Enter Esmeralda, accompanied by Gringoire and her friends. She tells Fleur-de-Lys’s fortune, and then dances for the guests who admire her gracefulness. At the height of the festivities, when all the Gypsy-girls start dancing, Esmeralda catches sight of Phoebus and realizes he must be Fleur-de-Lys’ betrothed. Devasted, she decides to leave and puts on the scarf. Seeing her present on the Gypsy-girl, Fleur-de-Lys is unable to restrain her tears and flings Phoebus’s ring on the ground. General confusion. Esmeralda leaves and Phoebus hurries after her – the person to whom his heart belongs.

Scene 4: Love and Jealousy. A chamber in an inn.
Clopin leads in Claude Frollo and shows him a hiding place, from which he will be able to observe the meeting between Esmeralda and Phoebus. Unable to stand the lovers’ sweet nothings and kisses, Frollo throws himself at his rival, Esmeralda’s dagger in his hand. Phoebus falls lifeless to the ground.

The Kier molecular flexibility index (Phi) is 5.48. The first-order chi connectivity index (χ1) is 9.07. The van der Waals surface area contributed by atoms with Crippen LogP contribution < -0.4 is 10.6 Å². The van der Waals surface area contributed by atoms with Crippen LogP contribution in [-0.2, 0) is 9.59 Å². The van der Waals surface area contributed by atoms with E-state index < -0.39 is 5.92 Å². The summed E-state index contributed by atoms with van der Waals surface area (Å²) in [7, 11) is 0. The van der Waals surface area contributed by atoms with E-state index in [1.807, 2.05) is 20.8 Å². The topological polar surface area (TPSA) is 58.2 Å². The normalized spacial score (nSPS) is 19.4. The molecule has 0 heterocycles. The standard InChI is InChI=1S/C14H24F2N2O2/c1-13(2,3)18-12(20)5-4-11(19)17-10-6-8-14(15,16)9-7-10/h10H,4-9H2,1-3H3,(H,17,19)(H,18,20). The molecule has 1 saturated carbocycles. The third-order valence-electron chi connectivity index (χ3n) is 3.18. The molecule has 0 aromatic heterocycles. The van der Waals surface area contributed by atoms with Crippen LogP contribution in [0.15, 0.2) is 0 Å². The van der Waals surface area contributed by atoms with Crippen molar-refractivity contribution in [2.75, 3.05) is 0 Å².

A crowd gathers and Frollo, not showing any agitation, mixes with it. He informs the judge that the dagger belongs to Esmeralda and the judge accuses her of murder. Esmeralda protests, swearing her innocence. “I will save you, if you will be mine”, Claude Frollo whispers to the desperate girl, but the latter indignantly pushes him aside. The judge breaks his staff over Esmeralda’s head and throws a veil over her, which signifies the death sentence. Frollo is triumphant.

Scene 5: The Festival of Fools. Square. To the right is the prison. Upstage is the Cathedral of Notre-Dame.
A procession appears headed by Claude Frollo – they are taking Esmeralda to prison. A curious crowd follows them, they are all eager to know what will happen next. A panic-stricken Gringoire runs in. Falling over by the prison window, he sees with horror that the unhappy girl is being tortured.
The square is invaded by a crowd of beggars and tramps who are celebrating the Festival of Fools. Having been elected their king for one day Quasimodo, dressed in royal robes, holds court on a stretcher. An indignant Frollo, tears off Quasimodo’s blasphemous attire.